When the U.S. Department of Justice issued a report condemning Arizona Sheriff Joe Arpaio's "discriminatory" policing policies last week, some immigrant rights groups lauded it as a move toward immigration enforcement reform. Others, though, are worried it was nothing more than a conveniently timed ploy to regain support from disillusioned Hispanic voters.
Some say the Department of Justice's release of details from a three-year investigation into alleged civil rights abuses by Arpaio is an admission that collaborations between local law enforcement and U.S. Immigration and Customs Enforcement can lead to discrimination. Others, though, questioned the timing of the report, which came as President Obama's support among Latinos is waning. Immigrant advocate groups that have been critical of the president's immigration policies, citing his administration’s record level of deportation, are asking why it took the government three years to condemn Arpaio.
“Them coming out now is somewhat timely and looks like a political move," said Carlos Garcia, an organizer with Puente Movement, a migrants rights group in Arizona.
“Specifically, we find that MCSO, through the actions of its deputies, supervisory staff, and command staff, engages in racial profiling of Latinos; unlawfully stops, detains, and arrests Latinos,” the report states. The findings led Immigrations and Customs Enforcement to suspend Arpaio’s Secure Communities program and his office's 287g program, which allows officers to perform immigration functions provided they undergo specific training. Secure Communities, which is used statewide in Texas, compares the fingerprints of people in police custody against a federal database to determine if the individuals are eligible for deportation under federal immigration laws.
The National Day Laborer Organizing Network said that if the move is purely meant to woo Latinos, it won't likely help the president win their support.
“President Obama needs to terminate the Secure Communities and 287g program if he wants to be serious about being a champion for immigrant rights,” said Sarahi Uribe, the network's national organizer.
But the Texas Democratic Party, which railed against proposed legislation to expand immigration powers to local police in Texas, defended the president.
“This is absolutely not about an election; it’s about doing what’s right. Sheriff Joe Arpaio was using his office to terrorize Latinos, and he needed to be stopped,” said party spokeswoman Rebecca Acuña. “Were it not for President Obama’s administration, several Republican-controlled states would be implementing cruel legislation that unconstitutionally targets immigrants.”
But other Democrats said Obama should stop trying to please immigration hardliners while trying to appear compassionate toward immigrants.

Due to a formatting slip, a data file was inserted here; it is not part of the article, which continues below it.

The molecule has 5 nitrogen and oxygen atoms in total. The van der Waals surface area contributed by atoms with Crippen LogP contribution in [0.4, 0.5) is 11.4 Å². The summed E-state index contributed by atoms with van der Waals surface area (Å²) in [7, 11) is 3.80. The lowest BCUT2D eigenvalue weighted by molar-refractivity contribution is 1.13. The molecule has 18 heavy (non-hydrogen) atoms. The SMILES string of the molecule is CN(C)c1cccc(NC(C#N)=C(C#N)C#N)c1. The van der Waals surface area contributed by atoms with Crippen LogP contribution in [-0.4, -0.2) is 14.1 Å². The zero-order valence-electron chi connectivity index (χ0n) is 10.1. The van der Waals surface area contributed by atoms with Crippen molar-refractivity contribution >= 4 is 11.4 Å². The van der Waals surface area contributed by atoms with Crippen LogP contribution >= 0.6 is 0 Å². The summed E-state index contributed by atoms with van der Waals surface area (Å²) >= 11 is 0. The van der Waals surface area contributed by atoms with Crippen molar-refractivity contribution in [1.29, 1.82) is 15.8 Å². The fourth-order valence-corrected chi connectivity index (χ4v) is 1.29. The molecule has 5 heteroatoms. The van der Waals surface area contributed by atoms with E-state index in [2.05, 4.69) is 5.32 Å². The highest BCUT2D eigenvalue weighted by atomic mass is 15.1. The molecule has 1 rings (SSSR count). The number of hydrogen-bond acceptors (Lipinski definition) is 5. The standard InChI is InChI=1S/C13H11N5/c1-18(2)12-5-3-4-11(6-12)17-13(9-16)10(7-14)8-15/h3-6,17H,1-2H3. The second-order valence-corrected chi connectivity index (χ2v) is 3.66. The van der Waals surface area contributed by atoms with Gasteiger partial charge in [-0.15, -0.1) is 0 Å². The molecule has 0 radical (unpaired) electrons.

“He’s just caught in this bind, and they haven’t really taken a step to define themselves in one direction or another,” said Douglas Rivlin, the spokesman for U.S. Rep. Luis Gutierrez, D-Ill.
The DOJ's findings, whether steeped in politics or not, have spurred new hope among critics of the immigration programs that the federal government will investigate similar allegations around the country. On Tuesday, the department released the findings of another study accusing the East Haven, Conn., police department of discriminating against Latinos.
That report exposes a national epidemic of civil rights violations, the day laborer organization said in a statement, and it must raise questions about federal immigration programs that rely on local police.
The DOJ did not respond to inquiries about current investigations in Texas, although a former member of a government task force created to examine Secure Communities said there have been allegations of abuse here.
“There have been investigations in some of the Texas communities. Where, I couldn’t tell you because those are usually confidential,” said former Sacramento Police Chief Arturo Venegas. He was on a 19-person task force the Department of Homeland Security created in June in response to widespread criticism of Secure Communities and allegations that it was being used to deport nonviolent immigrants instead of the criminals. Venegas resigned, though, after the task force released its first report. He said Secure Communities should have been terminated altogether and not simply modified.
Uribe called the DOJ’s finding proof that the Obama administration is divided over the programs.
“So we feel like, in some ways, the truth is out with this Department of Justice report,” she said. “ICE is an accomplice to civil rights crisis in and outside of Maricopa County, and, if anything, I think it opens the door for renewed discussion on the Secure Communities program and calls to terminate it.”
Asked to comment about allegations in the DOJ report against ICE and its local law enforcement programs, the DHS press office referred to an ICE website that says the program is undergoing significant changes.